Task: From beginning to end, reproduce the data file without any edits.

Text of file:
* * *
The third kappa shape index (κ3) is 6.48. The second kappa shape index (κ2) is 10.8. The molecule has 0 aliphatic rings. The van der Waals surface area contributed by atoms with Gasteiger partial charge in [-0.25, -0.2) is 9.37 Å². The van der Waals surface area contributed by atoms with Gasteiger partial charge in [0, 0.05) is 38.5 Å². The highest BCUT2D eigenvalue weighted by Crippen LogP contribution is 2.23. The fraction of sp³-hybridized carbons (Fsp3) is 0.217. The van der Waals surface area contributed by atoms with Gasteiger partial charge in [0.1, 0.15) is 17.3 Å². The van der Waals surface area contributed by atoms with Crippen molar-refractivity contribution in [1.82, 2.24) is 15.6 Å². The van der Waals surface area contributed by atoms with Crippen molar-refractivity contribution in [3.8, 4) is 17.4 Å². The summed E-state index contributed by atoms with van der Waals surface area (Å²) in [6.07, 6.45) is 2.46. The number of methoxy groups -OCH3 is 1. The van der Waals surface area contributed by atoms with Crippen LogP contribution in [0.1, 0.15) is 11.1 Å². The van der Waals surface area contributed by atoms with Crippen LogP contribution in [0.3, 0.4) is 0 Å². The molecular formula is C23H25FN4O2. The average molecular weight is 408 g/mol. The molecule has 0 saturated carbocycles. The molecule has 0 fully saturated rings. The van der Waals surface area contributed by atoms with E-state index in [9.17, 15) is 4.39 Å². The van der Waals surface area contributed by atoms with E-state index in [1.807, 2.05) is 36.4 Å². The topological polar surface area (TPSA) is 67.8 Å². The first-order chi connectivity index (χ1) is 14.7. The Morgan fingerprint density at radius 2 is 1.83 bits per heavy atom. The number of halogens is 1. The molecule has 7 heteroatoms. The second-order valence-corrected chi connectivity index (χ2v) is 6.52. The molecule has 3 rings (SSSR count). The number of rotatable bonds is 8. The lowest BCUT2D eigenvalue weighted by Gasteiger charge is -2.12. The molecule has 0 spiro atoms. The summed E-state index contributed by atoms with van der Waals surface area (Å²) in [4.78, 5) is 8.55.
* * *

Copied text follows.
The third kappa shape index (κ3) is 6.48. The second kappa shape index (κ2) is 10.8. The molecule has 0 aliphatic rings. The van der Waals surface area contributed by atoms with Gasteiger partial charge in [-0.25, -0.2) is 9.37 Å². The van der Waals surface area contributed by atoms with Gasteiger partial charge in [0, 0.05) is 38.5 Å². The highest BCUT2D eigenvalue weighted by Crippen LogP contribution is 2.23. The fraction of sp³-hybridized carbons (Fsp3) is 0.217. The van der Waals surface area contributed by atoms with Gasteiger partial charge in [0.1, 0.15) is 17.3 Å². The van der Waals surface area contributed by atoms with Crippen molar-refractivity contribution in [1.82, 2.24) is 15.6 Å². The van der Waals surface area contributed by atoms with Crippen molar-refractivity contribution in [3.8, 4) is 17.4 Å². The summed E-state index contributed by atoms with van der Waals surface area (Å²) in [6.07, 6.45) is 2.46. The number of methoxy groups -OCH3 is 1. The van der Waals surface area contributed by atoms with Crippen LogP contribution in [0.1, 0.15) is 11.1 Å². The van der Waals surface area contributed by atoms with Crippen LogP contribution in [0.3, 0.4) is 0 Å². The molecular formula is C23H25FN4O2. The average molecular weight is 408 g/mol. The molecule has 0 saturated carbocycles. The molecule has 0 fully saturated rings. The van der Waals surface area contributed by atoms with E-state index in [9.17, 15) is 4.39 Å². The van der Waals surface area contributed by atoms with E-state index in [1.807, 2.05) is 36.4 Å². The topological polar surface area (TPSA) is 67.8 Å². The first-order chi connectivity index (χ1) is 14.7. The Morgan fingerprint density at radius 2 is 1.83 bits per heavy atom. The number of halogens is 1. The molecule has 7 heteroatoms. The second-order valence-corrected chi connectivity index (χ2v) is 6.52. The molecule has 3 rings (SSSR count). The number of rotatable bonds is 8. The lowest BCUT2D eigenvalue weighted by Gasteiger charge is -2.12. The molecule has 0 spiro atoms. The summed E-state index contributed by atoms with van der Waals surface area (Å²) in [4.78, 5) is 8.55.